Posts tagged ‘Mandarin oranges’

August 7, 2018

Time for Another Pantry Challenge

My pantry is a mess; it’s time for another pantry challenge. My range broke recently and you can see it in my pantry. Apparently I’ve been cooking less, but buying as if I’m going through food at the regular rate. There are so many layers of lazily stacked pasta, tuna, honey, chicken stock, strained tomatoes, and baker’s chocolate I can’t see what else is in there. My sister calls making yourself use what’s in the pantry a pantry challenge.
pantry
If I make this pantry challenge a game for my grandson DJ, maybe I can accomplish two things at the same time. At the ripe old age of two, DJ has become a picky eater. He used to love broccoli, beets, sweet potatoes, carrots, butternut squash, bananas, blackberries, steak, chicken, and bacon.

Now he only wants cheese, cheese dip, cheese quesadillas, cheese crackers, and cottage cheese. Funny thing though, he doesn’t like mac & cheese or other typical kid food for that matter. He won’t eat hot dogs, hamburgers, chicken nuggets, French fries, or mashed potatoes either.

Truthfully, he likes hummus, pretzels, applesauce, grapes, raisins, dried mango, dried figs, scrambled eggs, pancakes, and pizza. But we’d really like for him to eat more green vegetables, fresh fruit, and meat, fish, or poultry. We’d also like for him to enjoy whatever we’re eating.
stove
DJ has his own stove – a metal one that I played with in my grandmother’s attic when I was his age. DJ has also started helping me cook. He likes to add salt and pepper and stir with a whisk. Maybe if I let him choose one or two things from the pantry as the basis for a meal he can help prepare, he’ll be willing to taste a wider variety of food.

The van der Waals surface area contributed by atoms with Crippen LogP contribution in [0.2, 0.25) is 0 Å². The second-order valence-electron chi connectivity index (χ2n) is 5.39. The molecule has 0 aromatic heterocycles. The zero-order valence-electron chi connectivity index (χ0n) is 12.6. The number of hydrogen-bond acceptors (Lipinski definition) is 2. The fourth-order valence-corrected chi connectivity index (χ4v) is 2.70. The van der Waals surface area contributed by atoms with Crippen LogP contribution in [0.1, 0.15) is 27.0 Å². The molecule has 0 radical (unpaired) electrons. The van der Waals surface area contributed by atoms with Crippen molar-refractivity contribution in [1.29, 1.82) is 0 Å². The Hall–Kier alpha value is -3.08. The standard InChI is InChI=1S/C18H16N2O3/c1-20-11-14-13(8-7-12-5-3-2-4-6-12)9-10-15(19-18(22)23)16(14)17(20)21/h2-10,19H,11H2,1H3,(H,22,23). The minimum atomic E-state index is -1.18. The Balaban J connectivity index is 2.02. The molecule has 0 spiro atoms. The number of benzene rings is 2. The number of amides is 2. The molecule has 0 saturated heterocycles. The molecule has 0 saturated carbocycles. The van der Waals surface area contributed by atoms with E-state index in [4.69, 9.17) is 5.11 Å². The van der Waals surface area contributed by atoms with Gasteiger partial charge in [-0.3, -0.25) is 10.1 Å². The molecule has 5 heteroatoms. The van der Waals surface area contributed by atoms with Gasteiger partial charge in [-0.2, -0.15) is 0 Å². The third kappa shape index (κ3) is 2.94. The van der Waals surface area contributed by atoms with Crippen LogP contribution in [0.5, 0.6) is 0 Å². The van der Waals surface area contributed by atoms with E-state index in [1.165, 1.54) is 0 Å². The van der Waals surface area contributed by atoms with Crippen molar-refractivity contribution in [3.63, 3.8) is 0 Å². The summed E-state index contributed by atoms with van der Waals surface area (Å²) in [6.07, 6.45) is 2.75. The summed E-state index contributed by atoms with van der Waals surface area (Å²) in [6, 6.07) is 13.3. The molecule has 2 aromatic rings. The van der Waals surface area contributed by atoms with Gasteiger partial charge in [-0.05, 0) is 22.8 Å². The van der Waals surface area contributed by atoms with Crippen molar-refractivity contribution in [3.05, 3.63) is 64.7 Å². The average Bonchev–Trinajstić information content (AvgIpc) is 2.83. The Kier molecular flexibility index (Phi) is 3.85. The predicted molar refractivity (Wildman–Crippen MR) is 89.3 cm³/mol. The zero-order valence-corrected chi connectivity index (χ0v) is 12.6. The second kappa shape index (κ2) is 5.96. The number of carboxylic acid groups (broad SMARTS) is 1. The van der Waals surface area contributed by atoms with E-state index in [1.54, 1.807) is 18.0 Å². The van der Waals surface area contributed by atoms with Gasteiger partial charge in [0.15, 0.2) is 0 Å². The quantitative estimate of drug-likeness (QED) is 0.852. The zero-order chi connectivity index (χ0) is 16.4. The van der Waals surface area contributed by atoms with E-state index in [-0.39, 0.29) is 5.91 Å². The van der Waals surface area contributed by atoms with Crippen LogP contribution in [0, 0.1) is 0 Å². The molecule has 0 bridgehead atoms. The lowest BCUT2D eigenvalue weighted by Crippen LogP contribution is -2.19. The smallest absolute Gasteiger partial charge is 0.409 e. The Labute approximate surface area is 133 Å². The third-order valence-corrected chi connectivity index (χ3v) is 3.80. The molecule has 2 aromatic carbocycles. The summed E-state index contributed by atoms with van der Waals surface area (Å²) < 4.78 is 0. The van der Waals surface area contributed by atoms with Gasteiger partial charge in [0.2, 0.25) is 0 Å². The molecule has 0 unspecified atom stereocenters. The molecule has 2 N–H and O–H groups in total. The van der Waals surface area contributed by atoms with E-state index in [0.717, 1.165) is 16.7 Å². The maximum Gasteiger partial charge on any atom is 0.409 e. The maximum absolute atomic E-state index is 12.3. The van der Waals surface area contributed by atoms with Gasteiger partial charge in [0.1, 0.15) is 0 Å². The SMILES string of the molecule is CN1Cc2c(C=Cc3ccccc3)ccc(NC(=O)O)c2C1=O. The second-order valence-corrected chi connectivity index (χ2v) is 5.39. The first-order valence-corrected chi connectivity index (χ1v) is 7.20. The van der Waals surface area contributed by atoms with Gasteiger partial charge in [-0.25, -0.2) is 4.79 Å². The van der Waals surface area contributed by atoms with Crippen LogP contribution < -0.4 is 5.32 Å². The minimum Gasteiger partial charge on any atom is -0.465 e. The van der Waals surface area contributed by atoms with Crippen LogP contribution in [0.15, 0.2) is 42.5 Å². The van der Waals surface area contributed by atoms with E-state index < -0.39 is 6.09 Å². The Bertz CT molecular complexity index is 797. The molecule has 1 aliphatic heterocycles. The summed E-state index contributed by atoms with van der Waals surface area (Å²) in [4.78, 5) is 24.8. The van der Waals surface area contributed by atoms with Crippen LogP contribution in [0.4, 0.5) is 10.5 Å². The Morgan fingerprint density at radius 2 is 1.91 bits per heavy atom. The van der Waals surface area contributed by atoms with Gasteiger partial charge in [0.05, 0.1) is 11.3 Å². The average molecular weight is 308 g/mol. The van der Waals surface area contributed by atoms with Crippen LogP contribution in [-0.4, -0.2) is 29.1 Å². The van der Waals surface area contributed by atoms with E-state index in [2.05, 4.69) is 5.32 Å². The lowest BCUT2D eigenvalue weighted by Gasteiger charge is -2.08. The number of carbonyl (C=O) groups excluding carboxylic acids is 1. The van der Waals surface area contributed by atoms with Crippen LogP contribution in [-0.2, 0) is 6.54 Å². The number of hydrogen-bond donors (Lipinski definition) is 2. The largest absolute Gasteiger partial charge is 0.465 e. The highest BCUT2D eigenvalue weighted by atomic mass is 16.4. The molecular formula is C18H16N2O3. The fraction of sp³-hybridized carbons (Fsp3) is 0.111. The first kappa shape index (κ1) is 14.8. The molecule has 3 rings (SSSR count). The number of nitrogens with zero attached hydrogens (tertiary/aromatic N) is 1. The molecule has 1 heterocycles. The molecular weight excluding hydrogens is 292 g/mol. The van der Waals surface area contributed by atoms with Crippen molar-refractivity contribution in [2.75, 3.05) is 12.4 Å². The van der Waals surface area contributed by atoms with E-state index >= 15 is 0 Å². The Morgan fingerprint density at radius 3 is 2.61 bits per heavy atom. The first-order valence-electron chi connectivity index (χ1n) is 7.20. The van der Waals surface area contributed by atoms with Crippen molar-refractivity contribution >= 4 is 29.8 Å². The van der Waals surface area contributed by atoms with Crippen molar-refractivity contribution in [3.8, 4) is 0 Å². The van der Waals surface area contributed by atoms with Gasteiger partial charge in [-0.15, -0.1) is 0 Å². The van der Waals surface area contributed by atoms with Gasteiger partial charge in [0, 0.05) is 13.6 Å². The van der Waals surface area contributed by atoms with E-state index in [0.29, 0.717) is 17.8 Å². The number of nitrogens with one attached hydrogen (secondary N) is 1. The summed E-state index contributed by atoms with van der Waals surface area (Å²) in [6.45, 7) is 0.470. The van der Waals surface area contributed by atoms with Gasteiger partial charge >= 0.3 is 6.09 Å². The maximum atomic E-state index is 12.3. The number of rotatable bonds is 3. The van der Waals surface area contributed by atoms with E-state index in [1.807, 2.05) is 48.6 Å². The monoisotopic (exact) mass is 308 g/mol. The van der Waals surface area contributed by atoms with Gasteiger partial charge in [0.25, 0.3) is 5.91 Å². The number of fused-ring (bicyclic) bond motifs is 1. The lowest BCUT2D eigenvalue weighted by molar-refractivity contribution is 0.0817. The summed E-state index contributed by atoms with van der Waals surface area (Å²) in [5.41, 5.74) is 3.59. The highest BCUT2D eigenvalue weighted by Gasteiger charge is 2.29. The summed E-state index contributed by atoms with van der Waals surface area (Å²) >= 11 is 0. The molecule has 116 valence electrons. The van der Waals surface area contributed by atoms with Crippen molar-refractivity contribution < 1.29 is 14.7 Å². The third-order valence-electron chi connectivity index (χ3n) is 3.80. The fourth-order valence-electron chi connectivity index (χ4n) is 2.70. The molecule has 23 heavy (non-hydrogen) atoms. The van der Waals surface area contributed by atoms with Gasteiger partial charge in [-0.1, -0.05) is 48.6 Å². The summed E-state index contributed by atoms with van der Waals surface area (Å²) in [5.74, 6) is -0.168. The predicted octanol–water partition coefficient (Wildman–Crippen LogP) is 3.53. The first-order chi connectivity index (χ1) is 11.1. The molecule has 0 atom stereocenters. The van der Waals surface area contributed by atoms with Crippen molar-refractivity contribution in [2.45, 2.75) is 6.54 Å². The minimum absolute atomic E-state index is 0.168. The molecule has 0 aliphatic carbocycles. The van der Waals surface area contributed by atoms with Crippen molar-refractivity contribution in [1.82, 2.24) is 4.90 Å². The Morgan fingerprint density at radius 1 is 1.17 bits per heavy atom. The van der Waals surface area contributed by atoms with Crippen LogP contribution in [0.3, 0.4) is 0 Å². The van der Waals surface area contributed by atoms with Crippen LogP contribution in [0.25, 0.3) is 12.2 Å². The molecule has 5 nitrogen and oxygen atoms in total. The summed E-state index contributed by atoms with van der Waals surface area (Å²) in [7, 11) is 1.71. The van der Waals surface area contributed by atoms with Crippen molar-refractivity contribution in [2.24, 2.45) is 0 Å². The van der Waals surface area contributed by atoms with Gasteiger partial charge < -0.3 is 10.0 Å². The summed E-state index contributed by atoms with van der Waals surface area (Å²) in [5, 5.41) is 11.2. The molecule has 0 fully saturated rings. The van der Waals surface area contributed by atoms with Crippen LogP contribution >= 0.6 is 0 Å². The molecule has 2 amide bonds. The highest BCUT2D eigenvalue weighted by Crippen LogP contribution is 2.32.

If he chooses a box of pasta and strained tomatoes from the pantry, we’ll be in good shape. I’ll make pasta with some kind of red sauce that includes meat. If he chooses tuna and green chiles, I can make a southwest tuna casserole. On the other hand, if he chooses a bottle of vinegar and a bag of caramel chips I may have to think for a very long minute.

I don’t really want to reorganize the pantry until I’ve emptied some of its contents, but I may need some rules to keep this challenge headed in a positive direction. Here’s what I’m thinking…I’ll choose 6 items, sit them on the counter and let DJ choose 2 from the preselected inventory.

Then he can help me prepare something with the two items he has chosen. As long as I pick 6 things that can be mixed and matched easily, I can use the other 4 in the same dish or an accompanying one later in the day. DJ is here two days each week. Using 6 items at a time, the excess should be gone quickly.

A quick look in the pantry reveals these possibilities…

Wednesday’s proposed selection can be mixed and matched several ways:
Egg noodles
Black beans
Chicken stock
Tuna
Green chiles
Gluten-free breadcrumbs

Next Monday’s options lean toward something Asian:
Tamari gluten-free soy sauce
Rice
Honey
Mandarin oranges
Raw cashews
Shredded coconut

The following Wednesday could lend us cornbread:
Yellow cornmeal
White cornmeal
Sweet white sorghum flour
Sugar
Shortening
Baking powder

Another Monday will garner ingredients for a hearty salad:
Quinoa
Pimentos
Dried figs
Pecans
Pumpkin seeds
Golden raisins

As I dig deeper, I’m sure to find other suitable combinations. I’ll probably let one day be dessert treats just to keep the game fun. I know I have some chocolate chips and marshmallows hanging out somewhere in the pantry. I can make gluten-free grammy crackers in advance & we can make s’mores. Maybe we’ll make solar s’mores on the back porch. It’s certainly hot enough!

In a couple of weeks I’ll have reduced the pantry contents to a more acceptable level. At that point, I’ll reorganize and get rid of anything that’s too old. Then I can resume shopping as usual.

In the meantime…game on!

http://www.cooking2thrive.com/blog/?s=pantry

April 5, 2016

Try It, You’ll Like It!